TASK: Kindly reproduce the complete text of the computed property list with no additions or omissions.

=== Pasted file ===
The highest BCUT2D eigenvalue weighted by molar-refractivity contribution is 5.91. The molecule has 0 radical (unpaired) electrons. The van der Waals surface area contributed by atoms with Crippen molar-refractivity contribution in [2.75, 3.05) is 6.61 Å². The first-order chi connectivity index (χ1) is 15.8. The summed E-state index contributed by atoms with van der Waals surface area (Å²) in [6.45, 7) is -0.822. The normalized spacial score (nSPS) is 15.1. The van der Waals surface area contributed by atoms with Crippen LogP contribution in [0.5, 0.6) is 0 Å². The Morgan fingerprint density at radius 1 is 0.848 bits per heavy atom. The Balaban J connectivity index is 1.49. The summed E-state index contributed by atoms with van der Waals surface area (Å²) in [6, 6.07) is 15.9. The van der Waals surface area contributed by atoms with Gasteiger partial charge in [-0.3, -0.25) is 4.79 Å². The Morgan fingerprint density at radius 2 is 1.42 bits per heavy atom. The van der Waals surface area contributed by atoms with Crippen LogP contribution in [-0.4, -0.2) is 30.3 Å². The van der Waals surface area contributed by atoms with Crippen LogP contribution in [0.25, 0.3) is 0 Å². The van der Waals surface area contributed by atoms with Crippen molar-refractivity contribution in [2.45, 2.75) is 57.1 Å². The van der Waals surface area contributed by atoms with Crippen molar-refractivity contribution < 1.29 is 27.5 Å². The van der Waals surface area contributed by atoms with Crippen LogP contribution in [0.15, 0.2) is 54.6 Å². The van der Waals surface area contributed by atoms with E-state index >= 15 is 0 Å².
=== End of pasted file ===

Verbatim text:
The highest BCUT2D eigenvalue weighted by molar-refractivity contribution is 5.91. The molecule has 0 radical (unpaired) electrons. The van der Waals surface area contributed by atoms with Crippen molar-refractivity contribution in [2.75, 3.05) is 6.61 Å². The first-order chi connectivity index (χ1) is 15.8. The summed E-state index contributed by atoms with van der Waals surface area (Å²) in [6.45, 7) is -0.822. The normalized spacial score (nSPS) is 15.1. The van der Waals surface area contributed by atoms with Crippen LogP contribution in [0.5, 0.6) is 0 Å². The Morgan fingerprint density at radius 1 is 0.848 bits per heavy atom. The Balaban J connectivity index is 1.49. The summed E-state index contributed by atoms with van der Waals surface area (Å²) in [6, 6.07) is 15.9. The van der Waals surface area contributed by atoms with Gasteiger partial charge in [-0.3, -0.25) is 4.79 Å². The Morgan fingerprint density at radius 2 is 1.42 bits per heavy atom. The van der Waals surface area contributed by atoms with Crippen LogP contribution in [-0.4, -0.2) is 30.3 Å². The van der Waals surface area contributed by atoms with Crippen LogP contribution in [0.25, 0.3) is 0 Å². The van der Waals surface area contributed by atoms with Crippen molar-refractivity contribution in [2.45, 2.75) is 57.1 Å². The van der Waals surface area contributed by atoms with Crippen molar-refractivity contribution < 1.29 is 27.5 Å². The van der Waals surface area contributed by atoms with Crippen LogP contribution in [0.15, 0.2) is 54.6 Å². The van der Waals surface area contributed by atoms with E-state index >= 15 is 0 Å².